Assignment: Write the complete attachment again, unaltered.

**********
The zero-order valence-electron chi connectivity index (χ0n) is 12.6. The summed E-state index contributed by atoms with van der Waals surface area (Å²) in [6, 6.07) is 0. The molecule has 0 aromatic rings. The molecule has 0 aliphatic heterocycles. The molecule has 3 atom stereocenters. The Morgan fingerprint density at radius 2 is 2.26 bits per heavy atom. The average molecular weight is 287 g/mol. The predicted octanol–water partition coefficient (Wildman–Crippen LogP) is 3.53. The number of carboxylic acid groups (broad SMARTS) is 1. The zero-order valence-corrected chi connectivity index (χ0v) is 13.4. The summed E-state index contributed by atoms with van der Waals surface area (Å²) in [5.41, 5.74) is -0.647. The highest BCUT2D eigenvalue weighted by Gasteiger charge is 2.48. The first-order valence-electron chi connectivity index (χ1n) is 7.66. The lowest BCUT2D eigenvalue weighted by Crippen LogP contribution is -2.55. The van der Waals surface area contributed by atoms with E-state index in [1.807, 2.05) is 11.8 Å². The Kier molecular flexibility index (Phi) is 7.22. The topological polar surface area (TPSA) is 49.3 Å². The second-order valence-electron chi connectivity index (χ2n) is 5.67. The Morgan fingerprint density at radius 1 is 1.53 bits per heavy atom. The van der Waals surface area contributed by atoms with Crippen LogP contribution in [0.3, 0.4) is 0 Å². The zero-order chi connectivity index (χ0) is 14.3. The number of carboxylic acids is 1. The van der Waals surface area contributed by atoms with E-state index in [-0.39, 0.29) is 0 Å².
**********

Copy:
The zero-order valence-electron chi connectivity index (χ0n) is 12.6. The summed E-state index contributed by atoms with van der Waals surface area (Å²) in [6, 6.07) is 0. The molecule has 0 aromatic rings. The molecule has 0 aliphatic heterocycles. The molecule has 3 atom stereocenters. The Morgan fingerprint density at radius 2 is 2.26 bits per heavy atom. The average molecular weight is 287 g/mol. The predicted octanol–water partition coefficient (Wildman–Crippen LogP) is 3.53. The number of carboxylic acid groups (broad SMARTS) is 1. The zero-order valence-corrected chi connectivity index (χ0v) is 13.4. The summed E-state index contributed by atoms with van der Waals surface area (Å²) in [5.41, 5.74) is -0.647. The highest BCUT2D eigenvalue weighted by Gasteiger charge is 2.48. The first-order valence-electron chi connectivity index (χ1n) is 7.66. The lowest BCUT2D eigenvalue weighted by Crippen LogP contribution is -2.55. The van der Waals surface area contributed by atoms with E-state index in [1.807, 2.05) is 11.8 Å². The Kier molecular flexibility index (Phi) is 7.22. The topological polar surface area (TPSA) is 49.3 Å². The second-order valence-electron chi connectivity index (χ2n) is 5.67. The Morgan fingerprint density at radius 1 is 1.53 bits per heavy atom. The van der Waals surface area contributed by atoms with Crippen LogP contribution in [0.3, 0.4) is 0 Å². The zero-order chi connectivity index (χ0) is 14.3. The number of carboxylic acids is 1. The van der Waals surface area contributed by atoms with E-state index in [-0.39, 0.29) is 0 Å².